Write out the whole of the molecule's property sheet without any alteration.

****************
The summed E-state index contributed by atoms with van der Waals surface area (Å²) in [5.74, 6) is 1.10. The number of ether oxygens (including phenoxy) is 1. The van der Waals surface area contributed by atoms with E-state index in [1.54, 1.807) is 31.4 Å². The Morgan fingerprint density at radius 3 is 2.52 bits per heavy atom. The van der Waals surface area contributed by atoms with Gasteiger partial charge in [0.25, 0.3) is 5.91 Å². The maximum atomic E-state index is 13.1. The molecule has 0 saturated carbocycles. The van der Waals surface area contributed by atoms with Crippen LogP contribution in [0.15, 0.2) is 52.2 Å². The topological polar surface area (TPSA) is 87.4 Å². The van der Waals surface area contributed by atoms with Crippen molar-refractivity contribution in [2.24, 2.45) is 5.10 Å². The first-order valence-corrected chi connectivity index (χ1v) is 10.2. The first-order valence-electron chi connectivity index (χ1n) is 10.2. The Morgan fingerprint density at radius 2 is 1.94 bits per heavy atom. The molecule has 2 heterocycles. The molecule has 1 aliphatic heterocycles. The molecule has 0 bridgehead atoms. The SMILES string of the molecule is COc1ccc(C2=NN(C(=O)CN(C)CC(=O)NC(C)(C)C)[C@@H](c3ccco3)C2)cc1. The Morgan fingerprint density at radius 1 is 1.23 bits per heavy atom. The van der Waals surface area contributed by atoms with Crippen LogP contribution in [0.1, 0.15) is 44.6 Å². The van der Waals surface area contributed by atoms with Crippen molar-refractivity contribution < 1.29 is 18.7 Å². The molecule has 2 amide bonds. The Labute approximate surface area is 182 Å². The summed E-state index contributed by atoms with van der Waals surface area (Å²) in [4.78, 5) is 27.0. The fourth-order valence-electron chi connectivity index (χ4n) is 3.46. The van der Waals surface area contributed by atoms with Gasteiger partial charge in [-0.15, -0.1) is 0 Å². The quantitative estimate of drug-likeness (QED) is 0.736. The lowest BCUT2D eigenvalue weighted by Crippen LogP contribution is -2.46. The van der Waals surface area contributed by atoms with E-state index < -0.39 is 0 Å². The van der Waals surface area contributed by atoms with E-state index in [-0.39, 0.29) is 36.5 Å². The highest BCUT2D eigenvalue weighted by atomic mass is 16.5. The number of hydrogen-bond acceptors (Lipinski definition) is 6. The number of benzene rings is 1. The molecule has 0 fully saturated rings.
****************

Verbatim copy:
The summed E-state index contributed by atoms with van der Waals surface area (Å²) in [5.74, 6) is 1.10. The number of ether oxygens (including phenoxy) is 1. The van der Waals surface area contributed by atoms with E-state index in [1.54, 1.807) is 31.4 Å². The Morgan fingerprint density at radius 3 is 2.52 bits per heavy atom. The van der Waals surface area contributed by atoms with Gasteiger partial charge in [0.25, 0.3) is 5.91 Å². The maximum atomic E-state index is 13.1. The molecule has 0 saturated carbocycles. The van der Waals surface area contributed by atoms with Crippen LogP contribution in [0.15, 0.2) is 52.2 Å². The topological polar surface area (TPSA) is 87.4 Å². The van der Waals surface area contributed by atoms with Crippen molar-refractivity contribution in [2.24, 2.45) is 5.10 Å². The first-order valence-corrected chi connectivity index (χ1v) is 10.2. The first-order valence-electron chi connectivity index (χ1n) is 10.2. The Morgan fingerprint density at radius 2 is 1.94 bits per heavy atom. The molecule has 2 heterocycles. The molecule has 1 aliphatic heterocycles. The molecule has 0 bridgehead atoms. The SMILES string of the molecule is COc1ccc(C2=NN(C(=O)CN(C)CC(=O)NC(C)(C)C)[C@@H](c3ccco3)C2)cc1. The Morgan fingerprint density at radius 1 is 1.23 bits per heavy atom. The van der Waals surface area contributed by atoms with Crippen LogP contribution in [0.1, 0.15) is 44.6 Å². The van der Waals surface area contributed by atoms with Crippen molar-refractivity contribution < 1.29 is 18.7 Å². The molecule has 2 amide bonds. The Labute approximate surface area is 182 Å². The summed E-state index contributed by atoms with van der Waals surface area (Å²) in [4.78, 5) is 27.0. The fourth-order valence-electron chi connectivity index (χ4n) is 3.46. The van der Waals surface area contributed by atoms with Gasteiger partial charge in [-0.15, -0.1) is 0 Å². The quantitative estimate of drug-likeness (QED) is 0.736. The lowest BCUT2D eigenvalue weighted by Crippen LogP contribution is -2.46. The van der Waals surface area contributed by atoms with E-state index < -0.39 is 0 Å². The van der Waals surface area contributed by atoms with E-state index in [-0.39, 0.29) is 36.5 Å². The highest BCUT2D eigenvalue weighted by atomic mass is 16.5. The number of hydrogen-bond acceptors (Lipinski definition) is 6. The number of benzene rings is 1. The molecule has 0 fully saturated rings.